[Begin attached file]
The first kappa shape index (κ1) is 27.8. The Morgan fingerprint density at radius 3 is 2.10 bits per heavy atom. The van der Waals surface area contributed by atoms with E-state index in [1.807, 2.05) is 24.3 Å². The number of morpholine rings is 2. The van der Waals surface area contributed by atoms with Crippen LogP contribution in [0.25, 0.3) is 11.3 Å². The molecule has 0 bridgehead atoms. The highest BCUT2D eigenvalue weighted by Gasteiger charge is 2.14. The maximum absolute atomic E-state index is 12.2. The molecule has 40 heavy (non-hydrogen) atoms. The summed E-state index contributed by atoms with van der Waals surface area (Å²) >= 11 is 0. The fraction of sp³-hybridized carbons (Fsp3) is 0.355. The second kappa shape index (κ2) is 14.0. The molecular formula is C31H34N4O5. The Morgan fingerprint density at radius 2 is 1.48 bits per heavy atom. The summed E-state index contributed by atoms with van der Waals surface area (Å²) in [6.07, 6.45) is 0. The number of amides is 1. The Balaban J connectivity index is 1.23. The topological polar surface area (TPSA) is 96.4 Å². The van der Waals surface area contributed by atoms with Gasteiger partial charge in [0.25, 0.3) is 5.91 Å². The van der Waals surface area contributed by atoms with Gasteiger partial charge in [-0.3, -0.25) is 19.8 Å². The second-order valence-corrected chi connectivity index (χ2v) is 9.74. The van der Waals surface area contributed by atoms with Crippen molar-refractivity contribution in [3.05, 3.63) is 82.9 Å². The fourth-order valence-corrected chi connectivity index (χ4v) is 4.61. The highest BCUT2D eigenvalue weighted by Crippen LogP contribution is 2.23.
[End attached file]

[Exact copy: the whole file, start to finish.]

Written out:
The first kappa shape index (κ1) is 27.8. The Morgan fingerprint density at radius 3 is 2.10 bits per heavy atom. The van der Waals surface area contributed by atoms with E-state index in [1.807, 2.05) is 24.3 Å². The number of morpholine rings is 2. The van der Waals surface area contributed by atoms with Crippen LogP contribution in [0.25, 0.3) is 11.3 Å². The molecule has 0 bridgehead atoms. The highest BCUT2D eigenvalue weighted by Gasteiger charge is 2.14. The maximum absolute atomic E-state index is 12.2. The molecule has 40 heavy (non-hydrogen) atoms. The summed E-state index contributed by atoms with van der Waals surface area (Å²) >= 11 is 0. The fraction of sp³-hybridized carbons (Fsp3) is 0.355. The second kappa shape index (κ2) is 14.0. The molecular formula is C31H34N4O5. The Morgan fingerprint density at radius 2 is 1.48 bits per heavy atom. The summed E-state index contributed by atoms with van der Waals surface area (Å²) in [6.07, 6.45) is 0. The number of amides is 1. The Balaban J connectivity index is 1.23. The topological polar surface area (TPSA) is 96.4 Å². The van der Waals surface area contributed by atoms with Gasteiger partial charge in [0.25, 0.3) is 5.91 Å². The van der Waals surface area contributed by atoms with Gasteiger partial charge in [-0.3, -0.25) is 19.8 Å². The second-order valence-corrected chi connectivity index (χ2v) is 9.74. The van der Waals surface area contributed by atoms with Crippen molar-refractivity contribution in [3.05, 3.63) is 82.9 Å². The fourth-order valence-corrected chi connectivity index (χ4v) is 4.61. The highest BCUT2D eigenvalue weighted by Crippen LogP contribution is 2.23.